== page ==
Advice on Grief


I’ve blogged about the loss of my late boyfriend, Brian, a lot. But, I haven’t really addressed what it’s like, personally, going through something this life changing in a lot of detail.

Or, if I did, I don’t remember being as this specific about how it affects someone on a daily basis.

This whole suicide grief thing is new to me. I’ve never been through anything like this in my entire life.

Thank GOD for that. I don’t think I could handle it more than once. I don’t know how anyone could, yet people do.

Let me just start by saying it’s a thing you have to deal with, every day, and sometimes many times a day. At first, it’s a constant wave of horror, guilt, unimaginable sadness, disbelief and shock. Then, as time somehow moves along (for us it stands still) the waves start coming at different and varied intervals.

It’s going on 11 months and no…it definitely doesn’t end, here. Most people think you should be over it by now. I mean…haven’t I moved on with my love life? Yes, I have. It doesn’t matter. The pain is still there. The questions, hurt, guilt and every other emotion that is associated with this tragedy is STILL THERE.

It doesn’t go away like magic but, it does fade a little bit. 11 months isn’t really that much time and I’ll tell you that there are moments when it seems like it all happened, yesterday. It’s just that raw and fresh in my head and heart.

I hear and have read that it’s pretty much this way with everyone that has the unfortunate task of wading through this life event. It’s complex grief and often you have such a mix of emotions that it threatens to tear apart the very fabric of your sanity.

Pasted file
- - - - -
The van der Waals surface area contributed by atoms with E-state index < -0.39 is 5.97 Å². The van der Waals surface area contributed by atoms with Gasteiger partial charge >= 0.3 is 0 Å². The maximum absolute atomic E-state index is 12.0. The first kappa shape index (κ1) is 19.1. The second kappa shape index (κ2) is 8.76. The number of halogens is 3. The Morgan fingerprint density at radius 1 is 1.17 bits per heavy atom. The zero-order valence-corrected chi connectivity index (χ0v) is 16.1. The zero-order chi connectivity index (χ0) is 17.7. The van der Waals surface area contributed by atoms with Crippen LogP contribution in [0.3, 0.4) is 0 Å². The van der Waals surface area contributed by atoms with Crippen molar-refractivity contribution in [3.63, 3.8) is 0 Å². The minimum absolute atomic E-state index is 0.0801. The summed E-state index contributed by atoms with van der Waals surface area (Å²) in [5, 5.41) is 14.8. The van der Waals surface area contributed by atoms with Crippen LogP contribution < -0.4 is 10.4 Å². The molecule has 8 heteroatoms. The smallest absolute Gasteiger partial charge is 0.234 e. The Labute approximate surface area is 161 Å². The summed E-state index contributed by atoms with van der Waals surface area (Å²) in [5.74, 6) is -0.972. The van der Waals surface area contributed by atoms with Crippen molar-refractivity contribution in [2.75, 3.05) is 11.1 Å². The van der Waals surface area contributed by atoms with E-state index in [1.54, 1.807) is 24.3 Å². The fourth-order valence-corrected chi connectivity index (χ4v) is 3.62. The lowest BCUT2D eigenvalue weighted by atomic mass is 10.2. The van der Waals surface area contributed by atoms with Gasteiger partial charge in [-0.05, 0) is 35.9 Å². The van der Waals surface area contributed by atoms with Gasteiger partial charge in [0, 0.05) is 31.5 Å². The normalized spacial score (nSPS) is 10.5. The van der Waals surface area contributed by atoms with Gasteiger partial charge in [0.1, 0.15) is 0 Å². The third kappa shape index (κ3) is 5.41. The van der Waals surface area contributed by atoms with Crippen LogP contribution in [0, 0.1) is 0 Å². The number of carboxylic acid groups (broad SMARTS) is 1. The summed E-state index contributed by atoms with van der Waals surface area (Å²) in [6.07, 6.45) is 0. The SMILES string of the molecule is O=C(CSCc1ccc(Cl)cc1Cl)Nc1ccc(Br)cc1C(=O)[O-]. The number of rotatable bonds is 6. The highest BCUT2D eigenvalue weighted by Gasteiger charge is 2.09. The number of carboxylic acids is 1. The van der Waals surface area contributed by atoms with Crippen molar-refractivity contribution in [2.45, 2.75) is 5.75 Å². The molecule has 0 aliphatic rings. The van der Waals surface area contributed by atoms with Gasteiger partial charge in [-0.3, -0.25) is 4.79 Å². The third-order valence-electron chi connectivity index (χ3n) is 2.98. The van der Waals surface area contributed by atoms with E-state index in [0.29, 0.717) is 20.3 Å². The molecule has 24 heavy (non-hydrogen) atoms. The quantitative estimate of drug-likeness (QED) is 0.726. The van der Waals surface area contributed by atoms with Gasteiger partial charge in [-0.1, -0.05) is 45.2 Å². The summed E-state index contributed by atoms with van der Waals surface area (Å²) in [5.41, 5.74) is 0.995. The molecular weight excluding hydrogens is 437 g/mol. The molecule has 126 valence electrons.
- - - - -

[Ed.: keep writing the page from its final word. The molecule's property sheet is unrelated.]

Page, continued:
I get angry, often, with him. Then, I feel guilty. After that, there is extreme sadness. Sometimes, it’s all around the confusion of the whole mess he was in and I pick apart every minute detail of whatever I can remember during the time when he first saw his ex-girlfriend while going for an innocent walk around Granville Island… and right up until the time I last said good-bye to his very dead self, lying on his bedroom floor with a breathing tube still taped to his mouth and rope burns around his neck.

I comb through all of his texts and emails looking for answers. There are none. I try and see how it could have gotten so bad so quickly but there was no way of predicting he’d really do it after he came out of the hospital and was seemingly doing well.

Not a day goes by that I don’t tear up, my throat constricting in some awful manner making it painful to swallow and breathe. It’s usually while I’m driving to and from work. I think these are my ‘alone’ times so I allow myself to grieve.

There are few precious days where I DON’T cry. Those were busy days and it’s usually when I’m not by myself. I think we push the overflow of emotions away until we feel safe to face them.

Do you stop loving a lover because they’re dead?

The answer is no. It’s also a complicated ‘no’ because I think I’ll always be a little ‘in love’ with him and I’m okay with that. It’s the possibilities that I’ll never see, the future I’ll never realize, that I’m in love with. It’s all of the wonder in a new and budding romance that was cut very short in a violent way. All of these dreams are still with me and I play them like a short movie in my head, stopping now and then to examine every frame of: what might have been.

The -I love you’s- he will never say, the adventures we’ll never go on, the creative endeavors that we started but will never be completed…these are the things I still covet in my heart. This is our story that will never play out. This is why my tears are so many.

For everyone who has lost someone we know and loved/cared about, to suicide, we play it back in our heads over and over and over. We don’t ‘get on with life’ in the same way. We can’t. It’s simply impossible.